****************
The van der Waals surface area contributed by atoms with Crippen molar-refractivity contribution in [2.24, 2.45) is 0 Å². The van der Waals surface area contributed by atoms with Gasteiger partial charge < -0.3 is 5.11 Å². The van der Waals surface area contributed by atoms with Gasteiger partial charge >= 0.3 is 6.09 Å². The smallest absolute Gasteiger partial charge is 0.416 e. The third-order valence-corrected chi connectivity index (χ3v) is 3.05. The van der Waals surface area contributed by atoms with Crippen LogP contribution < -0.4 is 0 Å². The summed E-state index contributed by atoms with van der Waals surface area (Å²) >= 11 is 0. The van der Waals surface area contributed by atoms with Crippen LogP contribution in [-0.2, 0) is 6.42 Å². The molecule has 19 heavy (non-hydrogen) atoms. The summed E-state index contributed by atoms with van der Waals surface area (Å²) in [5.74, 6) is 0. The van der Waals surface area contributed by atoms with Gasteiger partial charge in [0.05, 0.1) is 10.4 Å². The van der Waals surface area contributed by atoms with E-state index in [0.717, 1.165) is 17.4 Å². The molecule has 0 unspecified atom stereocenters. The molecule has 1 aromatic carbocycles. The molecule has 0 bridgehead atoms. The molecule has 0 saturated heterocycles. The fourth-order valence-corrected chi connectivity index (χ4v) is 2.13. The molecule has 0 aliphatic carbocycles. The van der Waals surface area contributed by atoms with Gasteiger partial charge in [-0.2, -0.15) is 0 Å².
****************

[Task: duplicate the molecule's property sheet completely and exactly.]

The van der Waals surface area contributed by atoms with Crippen molar-refractivity contribution in [2.24, 2.45) is 0 Å². The van der Waals surface area contributed by atoms with Gasteiger partial charge < -0.3 is 5.11 Å². The van der Waals surface area contributed by atoms with Gasteiger partial charge >= 0.3 is 6.09 Å². The smallest absolute Gasteiger partial charge is 0.416 e. The third-order valence-corrected chi connectivity index (χ3v) is 3.05. The van der Waals surface area contributed by atoms with Crippen LogP contribution < -0.4 is 0 Å². The summed E-state index contributed by atoms with van der Waals surface area (Å²) >= 11 is 0. The van der Waals surface area contributed by atoms with Crippen LogP contribution in [-0.2, 0) is 6.42 Å². The molecule has 19 heavy (non-hydrogen) atoms. The summed E-state index contributed by atoms with van der Waals surface area (Å²) in [5.74, 6) is 0. The van der Waals surface area contributed by atoms with Gasteiger partial charge in [0.05, 0.1) is 10.4 Å². The van der Waals surface area contributed by atoms with E-state index in [0.717, 1.165) is 17.4 Å². The molecule has 0 unspecified atom stereocenters. The molecule has 1 aromatic carbocycles. The molecule has 0 bridgehead atoms. The molecule has 0 saturated heterocycles. The fourth-order valence-corrected chi connectivity index (χ4v) is 2.13. The molecule has 0 aliphatic carbocycles. The van der Waals surface area contributed by atoms with Gasteiger partial charge in [-0.2, -0.15) is 0 Å².